SEATTLE, Wash. -- When a 64-year-old transit bus driver saw three people board at the rear of his bus during the Monday morning rush hour in downtown Seattle, he asked them to come up front to pay.
Two did. The third passenger paced back and forth, then hit the driver and shot him twice before running away, acting Seattle Police Chief Jim Pugel said.
Witnesses ran to two off-duty police sergeants who were nearby and told them what had happened. One tended to the wounded driver while the other sergeant and three patrol officers chased the gunman.
When the armed man ran onto another King County Metro bus carrying about 15 people, officers fired through the windows, fatally wounding him.
It was all over in less than 10 minutes.
The officers had to make a "life-and-death" decision about whether to shoot the suspect on the second bus, Seattle Assistant Police Chief Paul McDonagh said.
"I believe they made the right choice," he said.
The wounded driver, Deloy Dupuis, was treated at Harborview Medical Center and released, hospital spokeswoman Susan Gregg said. Police said the suspect died at the hospital. His name was not immediately released.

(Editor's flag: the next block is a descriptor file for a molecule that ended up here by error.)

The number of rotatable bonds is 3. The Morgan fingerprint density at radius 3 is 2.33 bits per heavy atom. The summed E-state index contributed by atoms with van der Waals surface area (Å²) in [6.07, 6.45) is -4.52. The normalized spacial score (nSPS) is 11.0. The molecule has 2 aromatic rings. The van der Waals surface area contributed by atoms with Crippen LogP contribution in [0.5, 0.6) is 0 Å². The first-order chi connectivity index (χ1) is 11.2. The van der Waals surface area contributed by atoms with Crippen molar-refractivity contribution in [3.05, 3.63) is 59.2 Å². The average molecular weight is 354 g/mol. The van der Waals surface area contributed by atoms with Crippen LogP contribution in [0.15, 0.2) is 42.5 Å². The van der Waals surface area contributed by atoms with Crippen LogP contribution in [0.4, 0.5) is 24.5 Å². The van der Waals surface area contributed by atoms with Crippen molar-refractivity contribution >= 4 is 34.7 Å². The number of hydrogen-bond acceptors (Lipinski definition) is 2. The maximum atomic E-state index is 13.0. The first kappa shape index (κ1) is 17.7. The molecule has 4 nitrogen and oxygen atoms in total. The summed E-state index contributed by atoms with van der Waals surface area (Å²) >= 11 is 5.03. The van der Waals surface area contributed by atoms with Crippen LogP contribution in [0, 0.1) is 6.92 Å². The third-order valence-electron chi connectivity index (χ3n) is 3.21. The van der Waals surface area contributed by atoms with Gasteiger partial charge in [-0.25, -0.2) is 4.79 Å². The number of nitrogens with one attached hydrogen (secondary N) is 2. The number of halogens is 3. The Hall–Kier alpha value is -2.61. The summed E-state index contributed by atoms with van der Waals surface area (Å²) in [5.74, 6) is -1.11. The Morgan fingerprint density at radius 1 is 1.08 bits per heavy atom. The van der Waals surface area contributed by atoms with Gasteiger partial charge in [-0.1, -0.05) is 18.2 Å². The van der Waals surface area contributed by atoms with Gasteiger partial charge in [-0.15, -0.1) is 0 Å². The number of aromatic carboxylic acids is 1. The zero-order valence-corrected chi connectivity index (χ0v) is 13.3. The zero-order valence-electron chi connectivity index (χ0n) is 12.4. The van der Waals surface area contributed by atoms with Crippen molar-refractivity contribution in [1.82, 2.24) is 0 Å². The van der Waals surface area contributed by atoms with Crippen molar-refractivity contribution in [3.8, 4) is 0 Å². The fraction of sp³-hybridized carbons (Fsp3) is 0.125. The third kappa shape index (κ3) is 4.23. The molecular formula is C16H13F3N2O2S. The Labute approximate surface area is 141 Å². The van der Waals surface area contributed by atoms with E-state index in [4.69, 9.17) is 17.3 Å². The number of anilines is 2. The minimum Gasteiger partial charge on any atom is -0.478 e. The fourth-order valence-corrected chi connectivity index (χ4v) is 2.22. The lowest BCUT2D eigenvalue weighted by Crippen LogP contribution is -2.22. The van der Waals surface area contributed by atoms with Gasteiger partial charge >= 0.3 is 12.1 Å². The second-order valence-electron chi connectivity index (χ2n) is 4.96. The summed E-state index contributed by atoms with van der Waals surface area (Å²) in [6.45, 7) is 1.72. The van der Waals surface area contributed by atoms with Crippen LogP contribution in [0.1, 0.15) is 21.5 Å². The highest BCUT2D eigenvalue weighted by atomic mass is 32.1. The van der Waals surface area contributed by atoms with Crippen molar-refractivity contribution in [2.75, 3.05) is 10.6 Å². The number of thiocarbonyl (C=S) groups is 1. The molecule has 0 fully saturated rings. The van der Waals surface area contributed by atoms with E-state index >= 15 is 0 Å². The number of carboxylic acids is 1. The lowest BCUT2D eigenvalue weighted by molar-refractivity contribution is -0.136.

Two officers and several passengers on the second bus suffered minor injuries, including a woman who was bruised while leaving the vehicle. One officer suffered minor cuts and another was taken to Harborview for treatment of an unidentified medical condition.
As officers chased the man, he repeatedly pointed his gun at them and tried unsuccessfully to carjack at least one vehicle before climbing aboard the parked bus, where he was shot, police said.
Pugel praised both officers and citizens for helping end the incident less than 10 minutes after it began.
"Officers were on the scene, they moved quickly, and they did their job," Seattle Mayor Mike McGinn said.
Four officers have been placed on administrative leave with pay, which is standard procedure in officer-involved shootings.
King County Executive Dow Constantine said he met with the injured bus driver shortly after the shooting and reported that Dupuis' first question was about the status of his riders.
"He wasn't merely awake and alert. He was in good spirits and joking," Constantine said.
The regional bus service, which carries about 400,000 people a day, falls under Constantine's responsibility. He said the shooting was an isolated incident that could have happened anywhere, and he commended both drivers for following procedures and keeping their passengers safe.